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https://www.duolingo.com/profile/ACastle_10

Deutsch vs. Nederlands

I just started the Dutch tree today and completed the first exercise, but it seemed that even with my level 8 German it was very easy. Besides some different spelling, I was able to cruise through no problem. Does it continue like this? I am not sure that I want to invest the time into it if not, but if it stays this easy I may do it alongside my German learning. Any thoughts on that? I would love some helpful advice!

July 31, 2014

15 Comments


https://www.duolingo.com/profile/AlexisLinguist

Dutch and German are both West Germanic languages, along with English, so they certainly have similarities. There are spelling differences, and German has cases, but they are similar languages indeed. As long as you are able to keep them separate while learning, you should be good to go.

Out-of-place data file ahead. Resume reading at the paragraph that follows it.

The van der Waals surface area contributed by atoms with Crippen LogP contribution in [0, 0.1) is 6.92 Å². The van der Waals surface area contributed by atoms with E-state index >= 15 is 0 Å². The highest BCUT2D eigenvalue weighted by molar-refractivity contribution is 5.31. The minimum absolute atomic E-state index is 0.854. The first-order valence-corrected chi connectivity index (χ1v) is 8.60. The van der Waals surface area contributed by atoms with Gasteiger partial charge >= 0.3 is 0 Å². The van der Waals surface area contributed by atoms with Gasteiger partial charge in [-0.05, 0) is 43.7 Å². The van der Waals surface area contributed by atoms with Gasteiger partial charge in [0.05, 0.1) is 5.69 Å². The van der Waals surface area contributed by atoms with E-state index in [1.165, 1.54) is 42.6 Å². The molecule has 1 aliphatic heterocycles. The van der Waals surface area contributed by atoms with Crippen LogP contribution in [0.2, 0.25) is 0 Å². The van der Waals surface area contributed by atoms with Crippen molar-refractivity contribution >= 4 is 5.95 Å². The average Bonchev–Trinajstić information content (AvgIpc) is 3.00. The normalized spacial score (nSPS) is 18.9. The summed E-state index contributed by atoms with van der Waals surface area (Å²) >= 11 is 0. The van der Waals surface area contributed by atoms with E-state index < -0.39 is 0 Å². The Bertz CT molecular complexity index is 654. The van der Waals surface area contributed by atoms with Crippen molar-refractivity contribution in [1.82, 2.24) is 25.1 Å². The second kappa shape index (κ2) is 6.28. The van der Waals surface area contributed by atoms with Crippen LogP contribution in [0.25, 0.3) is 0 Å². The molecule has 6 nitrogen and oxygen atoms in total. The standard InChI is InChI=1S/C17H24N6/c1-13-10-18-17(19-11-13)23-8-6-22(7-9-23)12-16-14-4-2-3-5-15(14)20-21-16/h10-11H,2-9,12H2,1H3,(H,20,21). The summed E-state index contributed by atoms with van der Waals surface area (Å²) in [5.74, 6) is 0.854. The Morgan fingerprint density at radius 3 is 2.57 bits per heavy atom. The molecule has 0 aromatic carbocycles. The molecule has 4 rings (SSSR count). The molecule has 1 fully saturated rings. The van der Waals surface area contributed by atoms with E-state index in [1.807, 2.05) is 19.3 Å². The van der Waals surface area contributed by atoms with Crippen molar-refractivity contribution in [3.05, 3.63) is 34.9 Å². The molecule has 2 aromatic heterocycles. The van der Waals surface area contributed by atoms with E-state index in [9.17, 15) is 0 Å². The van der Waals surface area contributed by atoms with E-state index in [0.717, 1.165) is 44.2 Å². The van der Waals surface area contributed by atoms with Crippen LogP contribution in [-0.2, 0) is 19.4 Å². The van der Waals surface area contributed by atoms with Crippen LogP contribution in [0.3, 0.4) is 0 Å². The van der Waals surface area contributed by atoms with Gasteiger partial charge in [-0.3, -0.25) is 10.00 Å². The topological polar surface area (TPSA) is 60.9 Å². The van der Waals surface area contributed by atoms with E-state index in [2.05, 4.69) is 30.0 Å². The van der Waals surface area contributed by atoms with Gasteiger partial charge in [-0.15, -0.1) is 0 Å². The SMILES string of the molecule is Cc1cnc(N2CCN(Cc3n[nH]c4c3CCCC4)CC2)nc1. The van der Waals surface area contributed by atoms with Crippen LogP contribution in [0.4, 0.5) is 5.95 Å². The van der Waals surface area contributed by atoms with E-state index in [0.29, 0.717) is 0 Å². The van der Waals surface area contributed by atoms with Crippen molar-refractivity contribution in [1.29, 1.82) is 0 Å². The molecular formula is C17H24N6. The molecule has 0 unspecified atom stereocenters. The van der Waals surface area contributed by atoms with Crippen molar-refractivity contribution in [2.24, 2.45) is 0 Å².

https://www.duolingo.com/profile/ACastle_10

Thank you so much! Shocked by the quick response. Good advice about keeping them separate, I have struggled with that in other languages in the past.


https://www.duolingo.com/profile/jairemix

The one thing that pleasantly surprised me is that the genders almost always correspond in the two languages. So: het paard -> das Pferd, het kind -> das Kind, het meisje -> das M├Ądchen. German has always posed a bit a problem for me because of its three genders, but I find that learning some Dutch prior to taking the German lessons really helps because of the similarities.


https://www.duolingo.com/profile/ACastle_10

Really? That's a helpful trick, thanks a lot. I am finding it a little strange with my Spanish background, because the genders are often opposite with German.


https://www.duolingo.com/profile/JudithL1

German is my mother tongue and my first 5 levels of dutch were pretty easy.


https://www.duolingo.com/profile/ACastle_10

First five? Did you just stop or did it get harder after that?


https://www.duolingo.com/profile/postalblue

I wouldn't do that if I were you. Finish your German tree first, and then move to Dutch. If you're keen on studying two languages at the same time, pick languages from different families, like German and French/Italian/Spanish/Portuguese, for example. If you want to do three, pick one Germanic, one Romance and one Slavic (or Asian, or Fino-Ugric or whatever).

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